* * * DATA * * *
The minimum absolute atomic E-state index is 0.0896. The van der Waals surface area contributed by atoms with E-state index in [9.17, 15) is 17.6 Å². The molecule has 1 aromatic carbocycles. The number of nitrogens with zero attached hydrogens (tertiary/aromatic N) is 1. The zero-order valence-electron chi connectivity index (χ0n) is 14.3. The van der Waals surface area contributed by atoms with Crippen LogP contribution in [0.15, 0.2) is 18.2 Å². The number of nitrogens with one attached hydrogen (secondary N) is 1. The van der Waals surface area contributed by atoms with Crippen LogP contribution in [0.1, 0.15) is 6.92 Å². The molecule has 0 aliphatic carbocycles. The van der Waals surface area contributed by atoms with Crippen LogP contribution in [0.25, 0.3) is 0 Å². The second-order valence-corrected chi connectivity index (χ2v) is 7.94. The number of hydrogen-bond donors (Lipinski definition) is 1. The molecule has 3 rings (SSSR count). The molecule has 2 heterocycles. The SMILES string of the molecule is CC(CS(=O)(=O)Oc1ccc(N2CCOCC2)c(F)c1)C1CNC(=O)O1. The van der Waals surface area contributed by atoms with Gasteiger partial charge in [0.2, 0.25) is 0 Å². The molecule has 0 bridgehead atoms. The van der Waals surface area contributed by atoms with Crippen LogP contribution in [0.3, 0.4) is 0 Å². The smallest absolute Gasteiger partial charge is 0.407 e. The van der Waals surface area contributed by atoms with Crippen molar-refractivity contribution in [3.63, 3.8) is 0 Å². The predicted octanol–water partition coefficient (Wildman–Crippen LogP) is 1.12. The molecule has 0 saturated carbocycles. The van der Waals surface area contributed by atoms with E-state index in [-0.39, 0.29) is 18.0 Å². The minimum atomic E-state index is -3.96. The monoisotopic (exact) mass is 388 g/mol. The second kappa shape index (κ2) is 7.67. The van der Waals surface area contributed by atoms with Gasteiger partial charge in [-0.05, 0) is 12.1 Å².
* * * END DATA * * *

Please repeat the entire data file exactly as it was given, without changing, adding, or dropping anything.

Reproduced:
The minimum absolute atomic E-state index is 0.0896. The van der Waals surface area contributed by atoms with E-state index in [9.17, 15) is 17.6 Å². The molecule has 1 aromatic carbocycles. The number of nitrogens with zero attached hydrogens (tertiary/aromatic N) is 1. The zero-order valence-electron chi connectivity index (χ0n) is 14.3. The van der Waals surface area contributed by atoms with Crippen LogP contribution in [0.15, 0.2) is 18.2 Å². The number of nitrogens with one attached hydrogen (secondary N) is 1. The van der Waals surface area contributed by atoms with Crippen LogP contribution in [0.1, 0.15) is 6.92 Å². The molecule has 0 aliphatic carbocycles. The van der Waals surface area contributed by atoms with Crippen LogP contribution in [0.25, 0.3) is 0 Å². The second-order valence-corrected chi connectivity index (χ2v) is 7.94. The number of hydrogen-bond donors (Lipinski definition) is 1. The molecule has 3 rings (SSSR count). The molecule has 2 heterocycles. The SMILES string of the molecule is CC(CS(=O)(=O)Oc1ccc(N2CCOCC2)c(F)c1)C1CNC(=O)O1. The van der Waals surface area contributed by atoms with Gasteiger partial charge in [0.2, 0.25) is 0 Å². The molecule has 0 bridgehead atoms. The van der Waals surface area contributed by atoms with Crippen LogP contribution in [0.3, 0.4) is 0 Å². The smallest absolute Gasteiger partial charge is 0.407 e. The van der Waals surface area contributed by atoms with Crippen molar-refractivity contribution in [3.63, 3.8) is 0 Å². The predicted octanol–water partition coefficient (Wildman–Crippen LogP) is 1.12. The molecule has 0 saturated carbocycles. The van der Waals surface area contributed by atoms with E-state index in [-0.39, 0.29) is 18.0 Å². The minimum atomic E-state index is -3.96. The monoisotopic (exact) mass is 388 g/mol. The second kappa shape index (κ2) is 7.67. The van der Waals surface area contributed by atoms with Gasteiger partial charge in [-0.05, 0) is 12.1 Å².